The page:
Early implicit-explicit discrepancies in self-esteem as correlates of childhood depressive symptoms.

Published on Dec 1, 2020in Journal of Experimental Child Psychology
· DOI :10.1016/J.JECP.2020.104962
Dario Cvencek11
Estimated H-index: 11
(UW: University of Washington),
Anthony G. Greenwald111
Estimated H-index: 111
(UW: University of Washington)
+ 1 AuthorsAndrew N. Meltzoff112
Estimated H-index: 112
(UW: University of Washington)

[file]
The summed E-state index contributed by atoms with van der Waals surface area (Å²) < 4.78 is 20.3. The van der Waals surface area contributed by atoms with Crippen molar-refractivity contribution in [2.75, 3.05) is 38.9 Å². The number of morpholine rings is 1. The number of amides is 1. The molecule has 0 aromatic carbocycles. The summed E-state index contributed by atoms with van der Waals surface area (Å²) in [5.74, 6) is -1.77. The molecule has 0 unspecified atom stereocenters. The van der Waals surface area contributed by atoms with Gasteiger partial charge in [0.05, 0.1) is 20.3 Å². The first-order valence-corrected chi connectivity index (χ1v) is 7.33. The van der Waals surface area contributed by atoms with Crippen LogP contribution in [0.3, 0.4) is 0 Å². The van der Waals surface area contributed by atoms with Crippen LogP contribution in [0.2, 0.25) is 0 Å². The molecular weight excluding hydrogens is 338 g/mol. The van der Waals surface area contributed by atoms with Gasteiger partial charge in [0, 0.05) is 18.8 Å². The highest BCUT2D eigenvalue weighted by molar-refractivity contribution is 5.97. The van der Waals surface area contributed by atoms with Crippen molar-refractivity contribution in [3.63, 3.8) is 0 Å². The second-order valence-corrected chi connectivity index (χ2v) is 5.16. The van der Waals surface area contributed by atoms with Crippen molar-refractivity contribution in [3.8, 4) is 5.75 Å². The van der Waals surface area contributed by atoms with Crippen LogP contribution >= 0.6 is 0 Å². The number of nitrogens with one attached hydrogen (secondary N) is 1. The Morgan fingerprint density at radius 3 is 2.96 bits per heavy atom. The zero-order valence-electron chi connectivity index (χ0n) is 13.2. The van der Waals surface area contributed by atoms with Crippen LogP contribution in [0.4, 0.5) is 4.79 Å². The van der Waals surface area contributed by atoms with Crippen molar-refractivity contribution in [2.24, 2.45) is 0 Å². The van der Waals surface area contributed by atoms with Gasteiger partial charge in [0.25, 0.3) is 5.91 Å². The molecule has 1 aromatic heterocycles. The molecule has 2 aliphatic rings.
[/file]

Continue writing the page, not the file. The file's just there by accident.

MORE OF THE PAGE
Abstract This longitudinal study examined early social–cognitive markers that might be associated with the emergence of childhood depression and anxiety. At 5 years of age, 137 children completed an implicit self-esteem measure. At 9 years of age, the same children completed measures of implicit self-esteem, explicit self-esteem, depression, and anxiety. Two novel findings emerged. First, higher implicit self-esteem at age 5 than explicit self-esteem at age 9 (implicit > explicit discrepancy) was associated with depressive symptoms at age 9, but not with symptoms of anxiety. Second, this cross-age implicit > explicit discrepancy was associated with depressive symptoms more strongly than was the same implicit > explicit discrepancy measured concurrently at age 9. The overall pattern suggests that the appearance of depressive symptoms in children is associated with discrepancies between implicit and explicit self-esteem and not just lower levels of implicit self-esteem or lower levels of explicit self-esteem taken alone. It is the direction and discrepancy across time that is particularly informative, such that discrepancies between early implicit representations and later explicit reports of self-worth reflect a developmental pathway associated with elevated risk for depressive symptoms. Taken altogether, this study illustrates the benefits of combining work in developmental, child-clinical, and social psychology to provide a more complete view of the developing child. We believe that combining implicit and explicit measures of self-esteem across developmental time points can be used to examine early markers of depression in children at younger ages than typically possible with explicit measures alone.
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